14. ^ "Banned Substance in Wheeler's System". The New York Times. August 21, 2001. Retrieved 2008-07-13.  
  15. ^ "University Examines Use of Supplements". The New York Times. August 13, 2001. Retrieved 2008-07-13.  
  16. ^ Sprow, Chris (May 16, 2006). "Northwestern Women's Soccer Team Suspended After Hazing". The New York Times.  
  17. ^ "Nortwestern women's soccer coach resigns". ESPN. June 21, 2006.  
  18. ^ "Division I-A Losses 1869-2007". College Football Information. Retrieved 2009-01-06.  
  19. ^ "Northwestern Football History Database". Retrieved 2009-05-02.  
  20. ^ "Michigan State has biggest comeback in Division I-A history in defeat of Northwestern". USA Today. October 21, 2006. Retrieved 2009-01-06.  
  21. ^ Bumiller, Elisabeth (November 9, 1981). "The Streak! Northwestern Sets Football Record, 29 Demoralizing Losses in a Row; Northwestern's Streak". The Washington Post. p. D1.  
  22. ^ Pomerantz, Gary (September 25, 1982). "Northwestern: Paradise Found After 34 Lost Weekends". The Washington Post. p. F1.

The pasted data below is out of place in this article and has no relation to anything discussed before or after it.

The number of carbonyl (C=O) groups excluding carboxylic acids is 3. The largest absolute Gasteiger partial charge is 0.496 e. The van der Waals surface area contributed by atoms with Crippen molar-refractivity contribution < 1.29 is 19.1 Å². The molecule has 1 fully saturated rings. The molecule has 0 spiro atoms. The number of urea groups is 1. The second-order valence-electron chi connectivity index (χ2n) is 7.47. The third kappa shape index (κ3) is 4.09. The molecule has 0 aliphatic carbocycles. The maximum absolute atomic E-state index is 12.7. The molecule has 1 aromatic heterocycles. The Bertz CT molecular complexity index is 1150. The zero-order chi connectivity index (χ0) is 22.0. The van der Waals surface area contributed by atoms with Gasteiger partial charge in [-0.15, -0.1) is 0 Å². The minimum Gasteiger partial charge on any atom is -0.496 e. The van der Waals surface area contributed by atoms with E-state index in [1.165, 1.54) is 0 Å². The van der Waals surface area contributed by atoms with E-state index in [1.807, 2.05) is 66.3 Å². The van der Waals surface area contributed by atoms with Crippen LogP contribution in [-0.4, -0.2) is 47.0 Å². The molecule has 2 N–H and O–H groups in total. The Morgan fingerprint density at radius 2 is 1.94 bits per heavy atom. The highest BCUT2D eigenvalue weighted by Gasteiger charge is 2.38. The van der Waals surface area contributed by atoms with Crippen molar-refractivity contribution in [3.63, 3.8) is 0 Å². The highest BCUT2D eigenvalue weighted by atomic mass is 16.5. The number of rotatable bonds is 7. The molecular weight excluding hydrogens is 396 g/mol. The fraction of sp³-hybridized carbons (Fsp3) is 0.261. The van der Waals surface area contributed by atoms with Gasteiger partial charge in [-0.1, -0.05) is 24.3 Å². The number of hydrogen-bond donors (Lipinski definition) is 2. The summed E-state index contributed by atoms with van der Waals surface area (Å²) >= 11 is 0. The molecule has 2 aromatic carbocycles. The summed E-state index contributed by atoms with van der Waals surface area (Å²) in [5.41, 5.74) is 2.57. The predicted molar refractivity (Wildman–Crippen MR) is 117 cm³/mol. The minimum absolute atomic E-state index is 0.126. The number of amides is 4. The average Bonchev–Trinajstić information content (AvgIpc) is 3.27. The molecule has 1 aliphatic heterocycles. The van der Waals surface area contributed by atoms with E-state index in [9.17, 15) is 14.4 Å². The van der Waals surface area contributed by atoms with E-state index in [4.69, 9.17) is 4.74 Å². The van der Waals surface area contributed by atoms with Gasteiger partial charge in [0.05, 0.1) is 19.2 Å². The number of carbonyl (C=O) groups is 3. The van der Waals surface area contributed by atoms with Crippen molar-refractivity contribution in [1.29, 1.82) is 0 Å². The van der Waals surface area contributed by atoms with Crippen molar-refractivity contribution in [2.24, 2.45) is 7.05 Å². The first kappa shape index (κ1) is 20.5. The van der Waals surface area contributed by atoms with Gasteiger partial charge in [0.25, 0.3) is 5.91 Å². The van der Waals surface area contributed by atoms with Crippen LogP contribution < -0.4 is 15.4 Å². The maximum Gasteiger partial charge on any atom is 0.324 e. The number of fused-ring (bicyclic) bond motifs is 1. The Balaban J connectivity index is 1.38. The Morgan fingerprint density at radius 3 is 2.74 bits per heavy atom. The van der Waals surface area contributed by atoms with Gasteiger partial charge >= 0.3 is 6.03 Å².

23. ^ "Taking stock of the early results from football's bowl season". USA Today. January 5, 2009. Retrieved 2009-01-06.  
  24. ^ "Ohio State Turns Purple After Loss to Northwestern". The New York Times. October 4, 2004. Retrieved 2009-01-06.  
  25. ^ "Randy Walker, Northwestern Head Football Coach, 52, Dies". The New York Times. July 1, 2006. Retrieved 2009-01-06.  
  26. ^ "Northwestern’s Fitzgerald a Comforting Figure for a Familiar Pain". The New York Times. August 9, 2006. Retrieved 2009-01-06.  
  27. ^ "Fitzgerald becomes youngest coach in the NCAA Football Bowl Subdivision.". ESPN. July 8, 2006. Retrieved 2009-01-06.  
  28. ^ White house flip-flop flap
  29. ^ THREE-PEAT! Northwestern Captures NCAA Title With 15-13 Win Over Virginia :: 'Cats build big lead, hold on in second half for third straight crown
  30. ^ Player Bio: Kristen Kjellman :: Women's Lacrosse
  31. ^ Tewaaraton Trophy Stays in Evanston! Hannah Nielsen Claims 2008 Prize
  32. ^ Sports Illustrated Profile

External links